Lake Martin Voice Realty
Archive for the 'Real Estate Tips' Category
2013 was a remarkable year for lot sales at Lake Martin.
I want my readers to be the savviest Lake Martin real estate audience around. That’s why I don’t hesitate to throw numbers and charts and graphs at you, and I’m about to get really geeky on you in this three part series about waterfront lot pricing. I also am a firm believer in NOT HORDING my information. Some agents think I am crazy for publicizing my analysis of the Lake Martin market, saying that I should use it to “force” people to call me directly. But, I think, gone are the days when real estate agents hold all of the cards when it comes to information. Say nothing, and the public flocks to irresponsibly incorrect sites like Zillow and Trulia. Much better to put the real, hyper local Lake Martin real estate information out there and try and earn the trust of people that way. Sure, I risk people using my analysis without ever calling me, but that’s the breaks, kiddo.
The following is the result of three months of research that I did for a seller client. I feel it’s so useful, I can’t help but share it here on my blog.
So I ask, “How much do you know about pricing Lake Martin waterfront lots?” You are about to know more.
Sixty-five waterfront lots sold from January 1, 2013 to December 2, 2013.1 This is a remarkable number, considering that in all of 2012, only thirty-eight lots were sold. Similarly, in 2011, all of the agents in the Lake Martin MLS combined to sell thirty-nine waterfront lots.
In 2013, this brokerage, Lake Martin Voice Realty, was blessed to be listing agency for many of these lots. I had hours of conversation with potential buyers about Lake Martin waterfront lots in general, and heard many theories about how lots should be priced. The method I’ve always promoted is the comparable sales method because lots at the lake can vary wildly, by many different factors – view, water depth, feet of shoreline, steeply sloping, flat, in a neighborhood, outside a development, etc.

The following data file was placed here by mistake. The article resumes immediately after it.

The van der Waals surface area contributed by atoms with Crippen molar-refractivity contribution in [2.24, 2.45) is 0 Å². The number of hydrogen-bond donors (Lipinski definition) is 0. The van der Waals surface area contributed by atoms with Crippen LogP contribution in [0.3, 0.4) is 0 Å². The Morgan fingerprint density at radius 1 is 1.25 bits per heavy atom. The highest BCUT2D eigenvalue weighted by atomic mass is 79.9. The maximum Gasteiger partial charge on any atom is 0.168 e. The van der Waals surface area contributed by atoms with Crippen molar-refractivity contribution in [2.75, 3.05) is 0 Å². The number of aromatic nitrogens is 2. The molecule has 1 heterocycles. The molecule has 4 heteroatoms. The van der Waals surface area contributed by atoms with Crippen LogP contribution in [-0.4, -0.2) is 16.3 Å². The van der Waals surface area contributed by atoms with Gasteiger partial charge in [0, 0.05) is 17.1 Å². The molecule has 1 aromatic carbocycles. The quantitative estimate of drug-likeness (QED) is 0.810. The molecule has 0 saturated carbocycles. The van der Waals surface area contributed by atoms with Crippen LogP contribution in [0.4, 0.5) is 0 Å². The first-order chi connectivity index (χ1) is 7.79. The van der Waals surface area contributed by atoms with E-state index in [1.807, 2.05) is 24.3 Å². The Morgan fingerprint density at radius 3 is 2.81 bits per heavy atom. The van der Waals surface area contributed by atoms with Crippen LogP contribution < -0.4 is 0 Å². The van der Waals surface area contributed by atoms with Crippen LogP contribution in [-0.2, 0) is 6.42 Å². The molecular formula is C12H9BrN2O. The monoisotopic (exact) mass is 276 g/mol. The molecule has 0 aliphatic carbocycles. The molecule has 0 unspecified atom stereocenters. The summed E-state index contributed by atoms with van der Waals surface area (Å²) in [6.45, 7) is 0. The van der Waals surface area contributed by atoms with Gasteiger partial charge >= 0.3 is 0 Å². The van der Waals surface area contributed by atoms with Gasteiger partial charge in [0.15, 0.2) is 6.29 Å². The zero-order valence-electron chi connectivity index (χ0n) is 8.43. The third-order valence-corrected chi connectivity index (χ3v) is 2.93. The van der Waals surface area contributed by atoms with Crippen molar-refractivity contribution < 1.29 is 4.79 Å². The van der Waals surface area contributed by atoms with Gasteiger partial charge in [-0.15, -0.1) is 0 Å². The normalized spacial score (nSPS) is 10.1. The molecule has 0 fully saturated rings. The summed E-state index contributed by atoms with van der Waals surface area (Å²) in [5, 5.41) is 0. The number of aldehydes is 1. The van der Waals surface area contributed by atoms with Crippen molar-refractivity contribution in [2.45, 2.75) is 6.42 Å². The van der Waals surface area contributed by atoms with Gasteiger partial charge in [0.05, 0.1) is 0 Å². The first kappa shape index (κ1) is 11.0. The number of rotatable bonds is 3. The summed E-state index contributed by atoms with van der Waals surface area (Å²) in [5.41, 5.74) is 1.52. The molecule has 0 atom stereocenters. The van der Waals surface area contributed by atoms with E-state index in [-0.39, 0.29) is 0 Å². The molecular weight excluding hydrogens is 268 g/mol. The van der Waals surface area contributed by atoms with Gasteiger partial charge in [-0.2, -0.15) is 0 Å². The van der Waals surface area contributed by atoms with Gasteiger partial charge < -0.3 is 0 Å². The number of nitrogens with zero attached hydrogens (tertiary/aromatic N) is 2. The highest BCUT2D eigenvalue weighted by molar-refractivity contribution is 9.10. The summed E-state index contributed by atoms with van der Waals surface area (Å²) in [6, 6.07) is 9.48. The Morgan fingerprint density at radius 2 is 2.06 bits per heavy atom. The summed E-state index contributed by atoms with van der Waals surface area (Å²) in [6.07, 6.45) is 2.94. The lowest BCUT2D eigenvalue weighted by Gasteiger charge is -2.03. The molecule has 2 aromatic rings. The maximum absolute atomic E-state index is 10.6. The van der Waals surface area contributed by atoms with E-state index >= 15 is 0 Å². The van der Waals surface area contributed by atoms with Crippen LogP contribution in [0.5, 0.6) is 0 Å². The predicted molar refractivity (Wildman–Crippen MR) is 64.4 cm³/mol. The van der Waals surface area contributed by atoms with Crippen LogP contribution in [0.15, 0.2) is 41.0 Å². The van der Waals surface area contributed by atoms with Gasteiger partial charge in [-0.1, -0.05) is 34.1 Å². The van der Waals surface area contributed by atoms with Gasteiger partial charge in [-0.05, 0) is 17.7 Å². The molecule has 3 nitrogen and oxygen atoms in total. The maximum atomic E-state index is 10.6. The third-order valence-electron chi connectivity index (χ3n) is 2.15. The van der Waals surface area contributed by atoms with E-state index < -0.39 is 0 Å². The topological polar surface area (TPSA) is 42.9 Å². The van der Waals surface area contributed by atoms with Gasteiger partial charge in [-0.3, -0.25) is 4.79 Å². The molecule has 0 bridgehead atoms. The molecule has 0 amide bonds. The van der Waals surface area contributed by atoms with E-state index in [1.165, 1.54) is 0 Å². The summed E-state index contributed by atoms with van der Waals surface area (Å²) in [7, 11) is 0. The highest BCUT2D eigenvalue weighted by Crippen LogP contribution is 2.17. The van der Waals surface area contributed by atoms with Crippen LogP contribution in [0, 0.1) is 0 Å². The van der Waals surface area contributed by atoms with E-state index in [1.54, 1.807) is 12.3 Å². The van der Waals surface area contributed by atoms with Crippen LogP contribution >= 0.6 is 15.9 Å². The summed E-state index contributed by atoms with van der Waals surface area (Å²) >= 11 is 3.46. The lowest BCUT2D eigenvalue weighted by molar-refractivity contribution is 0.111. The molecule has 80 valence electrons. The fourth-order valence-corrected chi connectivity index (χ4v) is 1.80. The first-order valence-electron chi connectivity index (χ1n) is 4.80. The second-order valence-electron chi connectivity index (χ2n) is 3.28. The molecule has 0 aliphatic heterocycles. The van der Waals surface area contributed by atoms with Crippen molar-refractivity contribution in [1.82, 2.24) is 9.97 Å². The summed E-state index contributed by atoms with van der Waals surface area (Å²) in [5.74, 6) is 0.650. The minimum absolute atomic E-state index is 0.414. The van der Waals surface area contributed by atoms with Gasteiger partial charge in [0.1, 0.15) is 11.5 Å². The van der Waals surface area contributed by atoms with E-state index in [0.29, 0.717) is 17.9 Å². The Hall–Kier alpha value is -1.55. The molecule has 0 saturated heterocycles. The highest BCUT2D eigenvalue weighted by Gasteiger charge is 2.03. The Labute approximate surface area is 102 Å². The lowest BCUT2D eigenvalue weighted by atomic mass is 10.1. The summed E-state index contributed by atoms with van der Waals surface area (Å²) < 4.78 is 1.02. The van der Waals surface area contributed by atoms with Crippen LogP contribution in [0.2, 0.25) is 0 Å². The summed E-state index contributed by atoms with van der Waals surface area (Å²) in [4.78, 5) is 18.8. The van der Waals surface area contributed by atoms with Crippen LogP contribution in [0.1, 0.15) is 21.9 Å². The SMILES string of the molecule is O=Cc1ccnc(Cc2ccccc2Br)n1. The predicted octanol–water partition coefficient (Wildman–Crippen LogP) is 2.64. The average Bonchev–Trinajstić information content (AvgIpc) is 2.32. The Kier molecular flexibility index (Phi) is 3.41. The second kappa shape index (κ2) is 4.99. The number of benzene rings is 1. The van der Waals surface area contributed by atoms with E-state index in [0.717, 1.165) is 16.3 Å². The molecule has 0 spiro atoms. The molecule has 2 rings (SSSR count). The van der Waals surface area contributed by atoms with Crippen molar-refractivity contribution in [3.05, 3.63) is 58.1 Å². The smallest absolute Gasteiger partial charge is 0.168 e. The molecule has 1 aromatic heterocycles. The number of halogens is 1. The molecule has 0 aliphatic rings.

There are two other valuation methods that I often hear referenced in conversations with buyers – Price Per Waterfront Foot and Price Per Square Foot or Acre. While these methods might prove helpful in other markets, for other reasons, I don’t think they’re reliable here.
So am I right, or am I just blowing hot air? The best way I know to find out is to crunch the numbers, and with a very large pool of comparable sales from which to draw in 2013, it was a great time to dig deep into our MLS sales data and find out.
Where Did I Get My Data?
I took a look at the waterfront lots in the Lake Martin Multiple Listing Service that had sold from January 1, 2013 to December 2, 2013. Sixty-five lots had sold. I deemed this to be a large enough sample pool as it is about double the lots sold in each of 2012 and 2011. I looked up each lot’s sales price, waterfront footage, and overall acreage. In the cases where the listing agent did not disclose the waterfront footage, I looked it up on the respective County Tax Assessors’ databases online. I disclose my sources not to claim that the measurements of waterfront footage will be perfect, but to let you know I think they will be close enough for this calculation. Then I charted this information on scatter plots to see if I could find any clear associations.
Three Ways to Price Lake Martin Waterfront Lots
I’m breaking the findings of this study into three blog posts. I want to walk you through all three methods in order to debunk the Price Per Waterfront Foot and Price Per Square Foot or Acre as useful on Lake Martin. Understanding what doesn’t work can help us understand the market as a whole. The first method we’re going to look at is the Price Per Waterfront Foot.